is hard to pin down into any definite set of beliefs or rules of the road. It is a montage of spiritual traditions form around the globe, plus some new interpretations made by meditative modernity. But judging from the brand most commonly found in Organic Food Magazines, there are some similarities that can be broadly grouped together under the airy-fairy title of “spiritual awareness”.
Basically, according to Buddhist tradition, the only way of finding true fulfillment in life is by tapping into an inner divine force that each person is supposed to possess. Once it is found, people are supposed to be “at one with the universe” and have the power to drive away negativity and will positivity into being. This divine force is said to connect all living things and bind us in commitment to one another. Being a “conscious” usually also means trying to achieve both spiritual and physical health and wholeness. Yoga, Reiki, and pressure-point therapy all forms of this. Also, there is an emphasis on mind-over-matter, as seen in the arts of self-defense utilized in Kung Fu and Karate.
There is also a deep consideration for the natural world and a desire to “get back to nature”, eating organic foods and taking herbal remedies, plus taking an active part of preserving wildlife and endangered species. As to their perspective on duties to their fellow human beings…it varies. Some place a rather ridiculous emphasis on their own ability to obliterate negativity from the world by merely not adding to it, and therefore doing nothing to stop it. Others, as demonstrated in the series Kung Fu, actually take the idea of trying to bring truth and justice to the world very seriously.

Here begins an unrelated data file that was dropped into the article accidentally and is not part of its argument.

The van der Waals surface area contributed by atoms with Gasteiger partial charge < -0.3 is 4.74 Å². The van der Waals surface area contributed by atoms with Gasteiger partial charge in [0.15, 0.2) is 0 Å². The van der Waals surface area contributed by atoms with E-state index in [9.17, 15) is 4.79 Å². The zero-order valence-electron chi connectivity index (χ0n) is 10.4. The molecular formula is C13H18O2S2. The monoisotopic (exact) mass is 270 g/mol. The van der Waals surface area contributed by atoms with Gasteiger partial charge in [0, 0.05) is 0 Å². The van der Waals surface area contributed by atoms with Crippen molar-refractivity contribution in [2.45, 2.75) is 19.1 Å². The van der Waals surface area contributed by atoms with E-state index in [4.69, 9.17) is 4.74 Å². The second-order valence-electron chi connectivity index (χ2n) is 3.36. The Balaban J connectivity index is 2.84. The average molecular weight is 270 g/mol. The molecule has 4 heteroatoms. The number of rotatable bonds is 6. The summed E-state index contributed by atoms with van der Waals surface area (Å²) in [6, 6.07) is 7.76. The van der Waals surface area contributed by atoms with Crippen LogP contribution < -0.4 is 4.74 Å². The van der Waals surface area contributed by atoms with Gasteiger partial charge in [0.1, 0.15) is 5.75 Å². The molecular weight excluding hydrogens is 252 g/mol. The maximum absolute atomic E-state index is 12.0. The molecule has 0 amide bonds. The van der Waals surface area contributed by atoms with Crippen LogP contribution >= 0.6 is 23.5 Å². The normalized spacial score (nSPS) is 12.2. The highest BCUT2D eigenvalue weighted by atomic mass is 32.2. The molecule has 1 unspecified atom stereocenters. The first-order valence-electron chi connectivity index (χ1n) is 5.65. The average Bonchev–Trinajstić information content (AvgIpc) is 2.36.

The New Age people realize that there is something more to reality than the mere physical, and they are willing to search out the truth about the mystery of our lives and our relationships with one another. That much I respect them for. I also respect their desire not to bring any unnecessary negativity to our planet, and as an organic eater and near-vegetarian who loves animals, I also sympathize with their dietary choices. Plus, I will confess to generally enjoying the Serius XM Channel Spa, which plays music broadly considered “spiritual”, ranging from Loreena McKennitt to LotR themes to meditative instrumentals to chants from every religion under the sun.
But I feel that while they may have the best of intentions, the New-Agers have made a serious miscalculation: namely, who’s running the show. They say that human beings have “divinity” within them; but I would counter that it is merely a reflection of our Creator, who is truly Divine. We are made in his image and likeness, with a great capacity for virtue and an inherent attraction to truth and beauty. Indeed, being spiritually “conscious” is abiding by this inner desire for goodness and ultimately perfection. It is understanding that we must love and respect all living things, and work to heal a broken world and cultivate that which is noble.